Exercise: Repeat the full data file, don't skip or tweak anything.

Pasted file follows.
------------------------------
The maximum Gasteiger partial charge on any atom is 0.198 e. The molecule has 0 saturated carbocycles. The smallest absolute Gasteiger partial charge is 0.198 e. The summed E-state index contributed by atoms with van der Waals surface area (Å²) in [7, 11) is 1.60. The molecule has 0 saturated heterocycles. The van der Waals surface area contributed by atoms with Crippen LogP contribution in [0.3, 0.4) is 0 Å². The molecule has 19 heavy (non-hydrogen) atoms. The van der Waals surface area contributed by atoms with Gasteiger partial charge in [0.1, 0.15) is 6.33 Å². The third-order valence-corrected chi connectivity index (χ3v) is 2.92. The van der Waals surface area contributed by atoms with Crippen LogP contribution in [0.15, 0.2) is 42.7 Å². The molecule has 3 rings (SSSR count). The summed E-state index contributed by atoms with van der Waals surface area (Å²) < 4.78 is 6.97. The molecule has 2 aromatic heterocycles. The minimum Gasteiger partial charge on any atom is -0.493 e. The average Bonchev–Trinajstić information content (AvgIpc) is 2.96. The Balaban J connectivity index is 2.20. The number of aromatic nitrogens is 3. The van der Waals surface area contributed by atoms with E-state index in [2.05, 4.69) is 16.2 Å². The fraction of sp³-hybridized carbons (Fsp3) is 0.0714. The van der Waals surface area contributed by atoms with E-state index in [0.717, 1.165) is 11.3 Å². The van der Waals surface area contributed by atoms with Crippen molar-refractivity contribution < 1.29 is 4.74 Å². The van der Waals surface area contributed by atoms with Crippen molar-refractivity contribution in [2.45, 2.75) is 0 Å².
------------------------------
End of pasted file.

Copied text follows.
The maximum Gasteiger partial charge on any atom is 0.198 e. The molecule has 0 saturated carbocycles. The smallest absolute Gasteiger partial charge is 0.198 e. The summed E-state index contributed by atoms with van der Waals surface area (Å²) in [7, 11) is 1.60. The molecule has 0 saturated heterocycles. The van der Waals surface area contributed by atoms with Crippen LogP contribution in [0.3, 0.4) is 0 Å². The molecule has 19 heavy (non-hydrogen) atoms. The van der Waals surface area contributed by atoms with Gasteiger partial charge in [0.1, 0.15) is 6.33 Å². The third-order valence-corrected chi connectivity index (χ3v) is 2.92. The van der Waals surface area contributed by atoms with Crippen LogP contribution in [0.15, 0.2) is 42.7 Å². The molecule has 3 rings (SSSR count). The summed E-state index contributed by atoms with van der Waals surface area (Å²) < 4.78 is 6.97. The molecule has 2 aromatic heterocycles. The minimum Gasteiger partial charge on any atom is -0.493 e. The average Bonchev–Trinajstić information content (AvgIpc) is 2.96. The Balaban J connectivity index is 2.20. The number of aromatic nitrogens is 3. The van der Waals surface area contributed by atoms with E-state index in [2.05, 4.69) is 16.2 Å². The fraction of sp³-hybridized carbons (Fsp3) is 0.0714. The van der Waals surface area contributed by atoms with E-state index in [0.717, 1.165) is 11.3 Å². The van der Waals surface area contributed by atoms with Crippen molar-refractivity contribution < 1.29 is 4.74 Å². The van der Waals surface area contributed by atoms with Crippen molar-refractivity contribution in [2.45, 2.75) is 0 Å².